“A thought—it’s pretty sinister—but Harvey Weinstein, for example, he targeted women who would then become famous. But band-dude culture, a lot of the time it’s targeting a fan from, say, Wisconsin, that’s super young, someone you can sort of gaslight into believing it’s not abuse or who might be such a big fan that it’s not that hard for you to get them to shut up… that fan is so isolated.
“If 15 supermodels come out and say 'fuck that guy', people are more inclined to listen to them than if it’s a young girl from butt-fuck-nowhere, being like, ‘Hey, this one thing made me feel uncomfortable’ as the musician just moves on to play a gig in the next town.”
It has by the fall of 2018 become commonplace to describe the 499 known victims of Larry Nassar as “breaking their silence,” though in fact they were never, as a group, particularly silent. Over the course of at least 20 years of consistent abuse, women and girls reported to every proximate authority. They told their parents. They told gymnastics coaches, running coaches, softball coaches. They told Michigan State University police and Meridian Township police. They told physicians and psychologists. They told university administrators. They told, repeatedly, USA Gymnastics. They told one another. Athletes were interviewed, reports were written up, charges recommended. The story of Larry Nassar is not a story of silence. The story of Larry Nassar is that of an edifice of trust so resilient, so impermeable to common sense, that it endured for decades against the allegations of so many women.
The Rappler’s statement on the arrest warrant served to its executive editor Maria Ressa, the prominent critic of President Duterte’s violent drug war who was named one of Time’s People of the Year two months ago.
Nelson Mandela under incarceration, a review of his recently published prison letters
Today’s familiar figure, enormously self-controlled, morally towering, and powerfully eloquent—the man who would ultimately drive South Africa’s peaceful transition to full democracy—was largely shaped during his decades of confinement. Those qualities were forged, deepened, or revealed during years of hard labor and deprivation of many basic human needs, such as a warm blanket and a mattress. During his first several years behind bars on Robben Island, where he would remain until he was transferred in 1982, Mandela was assigned a so-called D Grade, the lowest classification of South African prisoner, with fewer rights and more restrictions than even the most violent criminals. He and his codefendants in the trial that had resulted in his life sentence were regularly subjected to humiliating anal searches in front of other inmates.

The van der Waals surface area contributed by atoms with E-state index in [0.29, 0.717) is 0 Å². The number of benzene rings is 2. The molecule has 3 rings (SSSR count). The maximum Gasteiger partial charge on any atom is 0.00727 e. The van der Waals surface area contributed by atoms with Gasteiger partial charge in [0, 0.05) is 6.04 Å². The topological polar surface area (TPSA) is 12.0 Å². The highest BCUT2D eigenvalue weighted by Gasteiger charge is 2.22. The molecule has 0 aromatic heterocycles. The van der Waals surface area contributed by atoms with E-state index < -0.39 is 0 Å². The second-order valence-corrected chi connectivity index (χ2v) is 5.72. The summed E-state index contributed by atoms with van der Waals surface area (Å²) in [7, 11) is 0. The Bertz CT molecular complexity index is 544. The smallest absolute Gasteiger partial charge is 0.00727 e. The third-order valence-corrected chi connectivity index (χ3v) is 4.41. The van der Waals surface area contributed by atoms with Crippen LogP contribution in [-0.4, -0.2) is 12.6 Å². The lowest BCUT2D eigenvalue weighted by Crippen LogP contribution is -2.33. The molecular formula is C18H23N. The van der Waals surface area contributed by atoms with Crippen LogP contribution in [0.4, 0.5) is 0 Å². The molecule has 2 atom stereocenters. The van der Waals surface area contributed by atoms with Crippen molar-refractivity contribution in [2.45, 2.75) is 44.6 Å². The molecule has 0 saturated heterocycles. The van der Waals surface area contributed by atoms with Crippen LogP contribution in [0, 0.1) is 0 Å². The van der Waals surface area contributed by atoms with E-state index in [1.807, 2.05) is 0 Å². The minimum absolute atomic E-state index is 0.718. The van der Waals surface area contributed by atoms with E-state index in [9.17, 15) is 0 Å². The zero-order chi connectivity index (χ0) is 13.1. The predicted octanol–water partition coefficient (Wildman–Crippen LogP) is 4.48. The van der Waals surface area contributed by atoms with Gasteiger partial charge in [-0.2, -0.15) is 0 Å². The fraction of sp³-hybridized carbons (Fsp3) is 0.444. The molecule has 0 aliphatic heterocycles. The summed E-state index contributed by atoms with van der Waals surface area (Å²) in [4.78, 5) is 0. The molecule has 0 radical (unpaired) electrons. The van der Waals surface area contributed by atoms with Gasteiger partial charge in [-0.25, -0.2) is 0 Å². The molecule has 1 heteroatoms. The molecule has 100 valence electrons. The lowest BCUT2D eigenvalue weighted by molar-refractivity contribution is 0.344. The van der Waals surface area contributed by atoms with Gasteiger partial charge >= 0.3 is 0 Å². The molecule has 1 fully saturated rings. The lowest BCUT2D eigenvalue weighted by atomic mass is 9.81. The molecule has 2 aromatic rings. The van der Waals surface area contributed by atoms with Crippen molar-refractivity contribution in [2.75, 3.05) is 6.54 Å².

…These were conditions that seemed designed to break ordinary men, but Mandela drew lessons from them. And even as he absorbed innumerable vicious personal blows, he somehow grew stronger.
…This is the picture that emerges with remarkable force from The Prison Letters of Nelson Mandela, which draws on hundreds of letters to loved ones, friends, and, in surprising numbers, to the authorities who confined him… They reveal a man who grew wiser and more resourceful behind bars, who developed a monk-like self-awareness and stoic discipline, and who became both more strategically astute and increasingly generous of spirit toward others, including, ultimately, the men who presided over the country’s morally repugnant government.
“Die, My Love” by Ariana Harwicz, book #5 in our college book club (h/t Charlotte)
Sam read half of this in its original Spanish. With hateful writing this vivid, I wonder what I missed out on, especially after reading this article on the art of translation.
Not a lot of action takes place in this short book (124 pages in my copy), but it still felt cinematic throughout—a lot of disorientation, mid-paragraph time skips, abrupt metamorphizing into natural imagery, implicit perspective changes, and no names. I said that if I were a theater actor, this would be great material—I found myself having fun just reading some passages out loud while reading—and Meredith mentioned Harwicz was previously a screenwriter.
I think we spent two hours talking about this one and it was probably the book that had the most diversity in responses. For example, I did not have the sympathetic and feminist reading of the violently misanthropic main character that others did.
Instead, I kept thinking of “No Children” by The Mountain Goats (embedded below) throughout, which has the most spiteful and singable lyrics over catchy and folksy acoustic strumming:
And I hope when you think of me years down the line
You can't find one good thing to say
And I'd hope that if I found the strength to walk out
You'd stay the hell out of my way
I am drowning
There is no sign of land
You are coming down with me
Hand in unlovable hand
And I hope you die
I hope we both die
Rep. Ilhan Omar was right, obviously
Watch a single cell become an organism in a six-minute time lapse (h/t Tim):